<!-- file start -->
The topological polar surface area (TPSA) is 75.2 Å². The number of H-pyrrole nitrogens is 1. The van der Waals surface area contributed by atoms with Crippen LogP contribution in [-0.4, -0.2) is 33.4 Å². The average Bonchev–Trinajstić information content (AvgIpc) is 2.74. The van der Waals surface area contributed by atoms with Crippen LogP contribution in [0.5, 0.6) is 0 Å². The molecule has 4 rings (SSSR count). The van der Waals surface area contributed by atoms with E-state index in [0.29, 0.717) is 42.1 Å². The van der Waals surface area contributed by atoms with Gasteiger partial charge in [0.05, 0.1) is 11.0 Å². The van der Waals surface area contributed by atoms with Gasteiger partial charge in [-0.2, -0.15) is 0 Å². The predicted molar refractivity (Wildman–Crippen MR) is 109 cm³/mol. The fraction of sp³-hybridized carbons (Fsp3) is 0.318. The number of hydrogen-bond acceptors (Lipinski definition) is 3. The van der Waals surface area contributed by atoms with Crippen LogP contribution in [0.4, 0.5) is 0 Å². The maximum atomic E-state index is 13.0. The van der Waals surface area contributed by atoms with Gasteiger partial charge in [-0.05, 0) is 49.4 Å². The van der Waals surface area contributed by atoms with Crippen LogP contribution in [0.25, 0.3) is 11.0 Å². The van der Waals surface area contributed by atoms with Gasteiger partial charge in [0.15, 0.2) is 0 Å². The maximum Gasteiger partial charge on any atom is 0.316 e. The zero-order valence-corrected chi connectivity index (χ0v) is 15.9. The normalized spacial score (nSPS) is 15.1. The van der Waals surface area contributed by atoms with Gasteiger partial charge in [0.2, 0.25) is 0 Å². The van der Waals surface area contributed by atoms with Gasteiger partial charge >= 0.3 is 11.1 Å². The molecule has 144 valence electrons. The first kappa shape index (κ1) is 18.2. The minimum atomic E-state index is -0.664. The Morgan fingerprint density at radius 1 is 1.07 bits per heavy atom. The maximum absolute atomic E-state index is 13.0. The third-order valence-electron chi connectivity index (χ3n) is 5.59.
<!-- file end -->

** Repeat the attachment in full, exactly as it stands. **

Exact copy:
The topological polar surface area (TPSA) is 75.2 Å². The number of H-pyrrole nitrogens is 1. The van der Waals surface area contributed by atoms with Crippen LogP contribution in [-0.4, -0.2) is 33.4 Å². The average Bonchev–Trinajstić information content (AvgIpc) is 2.74. The van der Waals surface area contributed by atoms with Crippen LogP contribution in [0.5, 0.6) is 0 Å². The molecule has 4 rings (SSSR count). The van der Waals surface area contributed by atoms with E-state index in [0.29, 0.717) is 42.1 Å². The van der Waals surface area contributed by atoms with Gasteiger partial charge in [0.05, 0.1) is 11.0 Å². The van der Waals surface area contributed by atoms with Gasteiger partial charge in [-0.2, -0.15) is 0 Å². The predicted molar refractivity (Wildman–Crippen MR) is 109 cm³/mol. The fraction of sp³-hybridized carbons (Fsp3) is 0.318. The number of hydrogen-bond acceptors (Lipinski definition) is 3. The van der Waals surface area contributed by atoms with Crippen LogP contribution in [0.4, 0.5) is 0 Å². The maximum atomic E-state index is 13.0. The van der Waals surface area contributed by atoms with Gasteiger partial charge in [-0.05, 0) is 49.4 Å². The van der Waals surface area contributed by atoms with Crippen LogP contribution in [0.25, 0.3) is 11.0 Å². The van der Waals surface area contributed by atoms with Gasteiger partial charge in [0.15, 0.2) is 0 Å². The maximum Gasteiger partial charge on any atom is 0.316 e. The zero-order valence-corrected chi connectivity index (χ0v) is 15.9. The normalized spacial score (nSPS) is 15.1. The van der Waals surface area contributed by atoms with Gasteiger partial charge in [0.2, 0.25) is 0 Å². The van der Waals surface area contributed by atoms with Gasteiger partial charge >= 0.3 is 11.1 Å². The molecule has 144 valence electrons. The first kappa shape index (κ1) is 18.2. The minimum atomic E-state index is -0.664. The Morgan fingerprint density at radius 1 is 1.07 bits per heavy atom. The maximum absolute atomic E-state index is 13.0. The third-order valence-electron chi connectivity index (χ3n) is 5.59.